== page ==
Re: Utilitarianism. This indeed is what I wrote, but I really didn’t think through the implications. I’ll have to give that some thought. Utilitarianism has some unintended consequences that don’t seem beneficial. The statement I made about happiness was made more in the casual sense, that if we want to live in a better world it would be nice if more people were happy. But I should be more precise when discussing ethics. Good point.

Francois Tremblay / December 13th, 2005, 12:01 am / #7

Yes, I understand the principles of co-evolution described in the article. First of all, evolution is not morality, as you know… but secondly, it’s not “altruism” at all even if we see it from a moral standpoint. The sacrifice of values here is not only undesired, but selected against.

Aaron Kinney / December 13th, 2005, 12:31 pm / #8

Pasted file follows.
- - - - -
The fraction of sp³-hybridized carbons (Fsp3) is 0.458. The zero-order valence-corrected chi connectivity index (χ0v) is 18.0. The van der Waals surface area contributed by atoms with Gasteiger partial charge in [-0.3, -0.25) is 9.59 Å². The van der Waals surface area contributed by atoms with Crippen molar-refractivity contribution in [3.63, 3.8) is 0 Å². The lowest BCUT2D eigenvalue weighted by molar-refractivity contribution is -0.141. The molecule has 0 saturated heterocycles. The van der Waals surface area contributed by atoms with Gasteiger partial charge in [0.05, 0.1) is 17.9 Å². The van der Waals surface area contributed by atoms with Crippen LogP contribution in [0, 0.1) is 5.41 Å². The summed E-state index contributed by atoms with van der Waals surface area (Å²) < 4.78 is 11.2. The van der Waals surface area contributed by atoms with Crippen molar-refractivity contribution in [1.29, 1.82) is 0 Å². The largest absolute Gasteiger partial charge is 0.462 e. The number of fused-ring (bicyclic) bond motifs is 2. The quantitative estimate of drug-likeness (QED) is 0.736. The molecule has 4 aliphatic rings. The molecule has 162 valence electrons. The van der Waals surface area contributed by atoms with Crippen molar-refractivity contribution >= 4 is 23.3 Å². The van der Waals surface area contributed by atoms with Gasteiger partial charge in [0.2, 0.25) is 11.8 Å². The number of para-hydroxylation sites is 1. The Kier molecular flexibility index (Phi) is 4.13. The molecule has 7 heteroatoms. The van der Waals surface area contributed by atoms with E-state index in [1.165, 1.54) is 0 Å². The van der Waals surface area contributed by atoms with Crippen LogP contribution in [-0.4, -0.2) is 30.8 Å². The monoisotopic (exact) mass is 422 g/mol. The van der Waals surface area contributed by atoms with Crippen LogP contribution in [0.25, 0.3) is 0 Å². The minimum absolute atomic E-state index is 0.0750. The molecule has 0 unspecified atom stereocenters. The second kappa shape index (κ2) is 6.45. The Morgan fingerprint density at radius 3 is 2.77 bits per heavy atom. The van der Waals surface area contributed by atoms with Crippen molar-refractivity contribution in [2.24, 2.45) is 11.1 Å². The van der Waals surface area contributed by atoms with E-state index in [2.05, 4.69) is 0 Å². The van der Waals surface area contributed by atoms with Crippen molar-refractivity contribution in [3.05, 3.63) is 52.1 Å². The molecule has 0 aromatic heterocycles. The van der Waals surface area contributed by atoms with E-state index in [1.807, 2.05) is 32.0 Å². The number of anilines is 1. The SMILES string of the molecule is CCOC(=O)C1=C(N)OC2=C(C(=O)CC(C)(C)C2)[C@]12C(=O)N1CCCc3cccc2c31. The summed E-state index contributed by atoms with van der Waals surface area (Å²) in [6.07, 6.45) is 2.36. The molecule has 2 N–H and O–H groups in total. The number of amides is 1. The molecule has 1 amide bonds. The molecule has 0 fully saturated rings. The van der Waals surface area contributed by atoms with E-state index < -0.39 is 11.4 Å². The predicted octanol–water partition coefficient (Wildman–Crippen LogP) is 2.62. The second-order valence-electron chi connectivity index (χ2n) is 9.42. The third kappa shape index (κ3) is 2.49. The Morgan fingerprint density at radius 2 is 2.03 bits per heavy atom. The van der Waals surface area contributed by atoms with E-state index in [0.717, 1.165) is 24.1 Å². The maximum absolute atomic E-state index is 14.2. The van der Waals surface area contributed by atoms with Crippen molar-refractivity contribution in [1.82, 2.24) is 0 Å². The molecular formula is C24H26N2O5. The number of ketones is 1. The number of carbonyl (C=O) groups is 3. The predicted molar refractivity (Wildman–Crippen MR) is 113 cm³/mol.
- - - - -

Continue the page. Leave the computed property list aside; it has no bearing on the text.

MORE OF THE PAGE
Thanks for the wikipedia link Blacksun.

The word “altruism” leaves a bad taste in my mouth, and I was quick to equate reciprocal altruism with rational self-interest so that I could avoid the “a” word.

Franc has a point that reciprocal altruism is not really altruism, but it seems to be a semantics game by then, where the word “reciprocal” added in the phrase reverses the ultimate meaning of the “altruism” part of the phrase. However, it seems to me that the actual phrase “reciprocal altruism” is one that can be validly used, even if it raises the eyebrows of a few diehard individualists like myself.

At the end of the wikipedia article, it says “see also: symbiosis.” I think that symbiosis, rational self-interest, and reciprocal altruism are found in the same category.